Parliamentarians began debate on a compendium of bills in the house of assembly today which, among other things, will permit the courts to seize assets that cannot be explained through legitimate means from public figures or questionable people.
National Security Minister, Marvin Dames, said the bills will expose persons, organizations and companies involved in criminal activities.
Dames said, “If you are low collar, if you are trafficking in drugs, guns, people, or is you are sitting in the board room engaging in money laundering or terrorist financing over the internet, you will be exposed through this bill.”
Foreign Affairs Minister, Darren Henfield, told house members the bills will prevent the gross mismanagement of the public purse.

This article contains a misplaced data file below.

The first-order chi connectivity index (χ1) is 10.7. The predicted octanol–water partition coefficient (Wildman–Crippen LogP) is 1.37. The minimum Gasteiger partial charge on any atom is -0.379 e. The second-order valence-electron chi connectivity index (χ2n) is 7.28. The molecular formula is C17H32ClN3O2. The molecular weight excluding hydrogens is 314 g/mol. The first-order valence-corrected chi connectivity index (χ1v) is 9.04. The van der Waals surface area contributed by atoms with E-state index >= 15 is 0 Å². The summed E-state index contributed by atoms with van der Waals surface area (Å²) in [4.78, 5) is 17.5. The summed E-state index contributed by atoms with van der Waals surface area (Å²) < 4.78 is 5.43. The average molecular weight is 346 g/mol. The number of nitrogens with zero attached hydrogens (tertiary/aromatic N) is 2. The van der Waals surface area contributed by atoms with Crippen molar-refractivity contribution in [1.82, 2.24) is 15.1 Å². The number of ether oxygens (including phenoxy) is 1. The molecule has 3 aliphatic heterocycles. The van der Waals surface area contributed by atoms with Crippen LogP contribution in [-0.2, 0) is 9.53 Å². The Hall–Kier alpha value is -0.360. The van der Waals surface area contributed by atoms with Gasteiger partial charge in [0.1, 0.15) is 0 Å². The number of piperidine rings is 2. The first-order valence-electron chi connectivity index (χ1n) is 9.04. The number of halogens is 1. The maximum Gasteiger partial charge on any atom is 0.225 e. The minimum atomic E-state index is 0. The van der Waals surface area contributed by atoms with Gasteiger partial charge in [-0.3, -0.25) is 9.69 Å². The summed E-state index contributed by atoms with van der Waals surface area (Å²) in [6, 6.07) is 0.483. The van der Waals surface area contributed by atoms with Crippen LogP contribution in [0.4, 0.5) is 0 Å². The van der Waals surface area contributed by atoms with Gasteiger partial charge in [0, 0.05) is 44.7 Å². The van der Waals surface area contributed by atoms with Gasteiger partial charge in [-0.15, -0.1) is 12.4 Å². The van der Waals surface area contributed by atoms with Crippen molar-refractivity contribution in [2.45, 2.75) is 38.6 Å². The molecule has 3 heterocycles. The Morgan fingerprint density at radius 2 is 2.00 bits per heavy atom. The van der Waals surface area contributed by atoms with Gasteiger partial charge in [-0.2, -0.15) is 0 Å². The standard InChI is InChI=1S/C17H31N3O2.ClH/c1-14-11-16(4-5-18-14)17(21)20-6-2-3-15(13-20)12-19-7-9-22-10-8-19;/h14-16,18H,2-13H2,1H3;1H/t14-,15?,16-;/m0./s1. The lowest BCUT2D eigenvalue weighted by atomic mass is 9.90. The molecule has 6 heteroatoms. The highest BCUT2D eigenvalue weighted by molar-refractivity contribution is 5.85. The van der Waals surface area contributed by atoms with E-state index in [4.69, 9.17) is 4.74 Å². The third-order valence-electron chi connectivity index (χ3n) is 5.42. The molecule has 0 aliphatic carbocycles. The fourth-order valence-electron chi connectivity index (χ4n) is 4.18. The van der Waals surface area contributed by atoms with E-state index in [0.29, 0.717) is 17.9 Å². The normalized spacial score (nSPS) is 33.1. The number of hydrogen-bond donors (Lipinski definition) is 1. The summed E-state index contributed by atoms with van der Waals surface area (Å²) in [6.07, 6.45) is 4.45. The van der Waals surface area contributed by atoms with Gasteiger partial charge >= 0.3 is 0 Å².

“The honest and transparent management of public resources of The Bahamas is essential for good governance,” said Henfield, “and the achievement of sustainable development. any diversion of a state resource for personal gain by abuse of public office erodes public trust, compromises the government’s ability to provide essential services such as education, health care, build roads, build schools, build docks and build airports.”
Opposition leader Phillip Brave Davis questioned whether the bills would lead to over regulating.
“I do appreciate that we have to move,” said Davis, “and we just remind all of us that the execution of this bill, when enforced, will require a lot of resources put behind it by the government and i trust that they are ready and willing and have the political will to do so.”
The bills are a part of a package of legislation the Minnis administration is rolling out in keeping with its promise to strengthen the country’s anti-corruption regime.
While several former PLP parliamentarians have been charged with bribery and extortion, no member of the PLP has been found guilty of any corruption matter.